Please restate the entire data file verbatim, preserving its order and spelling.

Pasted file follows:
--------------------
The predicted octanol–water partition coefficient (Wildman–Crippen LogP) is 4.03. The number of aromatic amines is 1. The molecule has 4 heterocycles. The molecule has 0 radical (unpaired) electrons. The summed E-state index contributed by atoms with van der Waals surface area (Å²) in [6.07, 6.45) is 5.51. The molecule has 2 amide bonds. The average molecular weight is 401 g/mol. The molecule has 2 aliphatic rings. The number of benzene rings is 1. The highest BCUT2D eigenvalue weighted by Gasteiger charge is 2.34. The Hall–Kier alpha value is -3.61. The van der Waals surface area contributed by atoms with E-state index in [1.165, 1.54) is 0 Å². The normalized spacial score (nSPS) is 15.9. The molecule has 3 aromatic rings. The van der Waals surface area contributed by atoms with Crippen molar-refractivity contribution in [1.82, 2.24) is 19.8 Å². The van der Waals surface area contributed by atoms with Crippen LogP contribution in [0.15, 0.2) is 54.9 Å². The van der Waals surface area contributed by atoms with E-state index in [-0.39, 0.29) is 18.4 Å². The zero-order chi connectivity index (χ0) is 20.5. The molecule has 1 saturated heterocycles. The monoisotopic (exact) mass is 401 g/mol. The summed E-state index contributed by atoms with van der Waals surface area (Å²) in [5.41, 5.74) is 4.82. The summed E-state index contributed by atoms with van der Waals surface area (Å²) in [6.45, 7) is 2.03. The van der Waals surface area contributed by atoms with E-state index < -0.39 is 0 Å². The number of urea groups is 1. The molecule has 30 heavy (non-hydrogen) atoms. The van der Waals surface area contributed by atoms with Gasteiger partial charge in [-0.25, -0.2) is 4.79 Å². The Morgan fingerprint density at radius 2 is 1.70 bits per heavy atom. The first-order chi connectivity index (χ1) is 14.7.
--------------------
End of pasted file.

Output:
The predicted octanol–water partition coefficient (Wildman–Crippen LogP) is 4.03. The number of aromatic amines is 1. The molecule has 4 heterocycles. The molecule has 0 radical (unpaired) electrons. The summed E-state index contributed by atoms with van der Waals surface area (Å²) in [6.07, 6.45) is 5.51. The molecule has 2 amide bonds. The average molecular weight is 401 g/mol. The molecule has 2 aliphatic rings. The number of benzene rings is 1. The highest BCUT2D eigenvalue weighted by Gasteiger charge is 2.34. The Hall–Kier alpha value is -3.61. The van der Waals surface area contributed by atoms with E-state index in [1.165, 1.54) is 0 Å². The normalized spacial score (nSPS) is 15.9. The molecule has 3 aromatic rings. The van der Waals surface area contributed by atoms with Crippen molar-refractivity contribution in [1.82, 2.24) is 19.8 Å². The van der Waals surface area contributed by atoms with Crippen LogP contribution in [0.15, 0.2) is 54.9 Å². The van der Waals surface area contributed by atoms with E-state index in [-0.39, 0.29) is 18.4 Å². The zero-order chi connectivity index (χ0) is 20.5. The molecule has 1 saturated heterocycles. The monoisotopic (exact) mass is 401 g/mol. The summed E-state index contributed by atoms with van der Waals surface area (Å²) in [5.41, 5.74) is 4.82. The summed E-state index contributed by atoms with van der Waals surface area (Å²) in [6.45, 7) is 2.03. The van der Waals surface area contributed by atoms with E-state index < -0.39 is 0 Å². The number of urea groups is 1. The molecule has 30 heavy (non-hydrogen) atoms. The van der Waals surface area contributed by atoms with Gasteiger partial charge in [-0.25, -0.2) is 4.79 Å². The Morgan fingerprint density at radius 2 is 1.70 bits per heavy atom. The first-order chi connectivity index (χ1) is 14.7.